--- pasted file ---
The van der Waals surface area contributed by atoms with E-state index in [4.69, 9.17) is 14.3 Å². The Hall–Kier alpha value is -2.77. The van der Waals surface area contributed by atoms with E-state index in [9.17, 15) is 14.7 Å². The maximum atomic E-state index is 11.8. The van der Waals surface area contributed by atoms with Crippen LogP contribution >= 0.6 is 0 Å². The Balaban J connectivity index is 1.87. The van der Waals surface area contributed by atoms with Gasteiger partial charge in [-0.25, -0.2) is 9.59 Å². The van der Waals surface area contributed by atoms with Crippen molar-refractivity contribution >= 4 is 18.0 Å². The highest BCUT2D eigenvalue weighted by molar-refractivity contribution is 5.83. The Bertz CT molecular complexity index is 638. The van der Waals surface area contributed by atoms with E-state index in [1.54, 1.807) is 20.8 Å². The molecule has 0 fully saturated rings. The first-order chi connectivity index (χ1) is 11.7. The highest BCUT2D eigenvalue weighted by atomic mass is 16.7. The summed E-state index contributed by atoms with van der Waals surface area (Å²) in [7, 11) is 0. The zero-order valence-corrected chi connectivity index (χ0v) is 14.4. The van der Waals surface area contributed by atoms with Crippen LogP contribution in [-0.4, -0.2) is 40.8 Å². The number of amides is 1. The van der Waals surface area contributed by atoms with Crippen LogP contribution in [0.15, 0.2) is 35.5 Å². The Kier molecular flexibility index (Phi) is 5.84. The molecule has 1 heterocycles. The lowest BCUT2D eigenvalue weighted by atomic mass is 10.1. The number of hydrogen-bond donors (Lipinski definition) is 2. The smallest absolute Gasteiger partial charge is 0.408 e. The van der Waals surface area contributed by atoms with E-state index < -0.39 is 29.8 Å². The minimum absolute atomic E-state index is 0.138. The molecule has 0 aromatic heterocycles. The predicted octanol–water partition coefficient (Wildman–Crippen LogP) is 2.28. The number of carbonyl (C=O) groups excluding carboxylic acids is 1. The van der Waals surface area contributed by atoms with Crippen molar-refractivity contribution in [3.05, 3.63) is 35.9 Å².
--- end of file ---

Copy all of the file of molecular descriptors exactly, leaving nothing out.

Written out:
The van der Waals surface area contributed by atoms with E-state index in [4.69, 9.17) is 14.3 Å². The Hall–Kier alpha value is -2.77. The van der Waals surface area contributed by atoms with E-state index in [9.17, 15) is 14.7 Å². The maximum atomic E-state index is 11.8. The van der Waals surface area contributed by atoms with Crippen LogP contribution >= 0.6 is 0 Å². The Balaban J connectivity index is 1.87. The van der Waals surface area contributed by atoms with Gasteiger partial charge in [-0.25, -0.2) is 9.59 Å². The van der Waals surface area contributed by atoms with Crippen molar-refractivity contribution >= 4 is 18.0 Å². The highest BCUT2D eigenvalue weighted by molar-refractivity contribution is 5.83. The Bertz CT molecular complexity index is 638. The van der Waals surface area contributed by atoms with E-state index in [1.54, 1.807) is 20.8 Å². The molecule has 0 fully saturated rings. The first-order chi connectivity index (χ1) is 11.7. The highest BCUT2D eigenvalue weighted by atomic mass is 16.7. The summed E-state index contributed by atoms with van der Waals surface area (Å²) in [7, 11) is 0. The zero-order valence-corrected chi connectivity index (χ0v) is 14.4. The van der Waals surface area contributed by atoms with Crippen LogP contribution in [-0.4, -0.2) is 40.8 Å². The number of amides is 1. The van der Waals surface area contributed by atoms with Crippen LogP contribution in [0.15, 0.2) is 35.5 Å². The Kier molecular flexibility index (Phi) is 5.84. The molecule has 1 heterocycles. The lowest BCUT2D eigenvalue weighted by atomic mass is 10.1. The number of hydrogen-bond donors (Lipinski definition) is 2. The smallest absolute Gasteiger partial charge is 0.408 e. The van der Waals surface area contributed by atoms with E-state index < -0.39 is 29.8 Å². The minimum absolute atomic E-state index is 0.138. The molecule has 0 aromatic heterocycles. The predicted octanol–water partition coefficient (Wildman–Crippen LogP) is 2.28. The number of carbonyl (C=O) groups excluding carboxylic acids is 1. The van der Waals surface area contributed by atoms with Crippen molar-refractivity contribution in [3.05, 3.63) is 35.9 Å².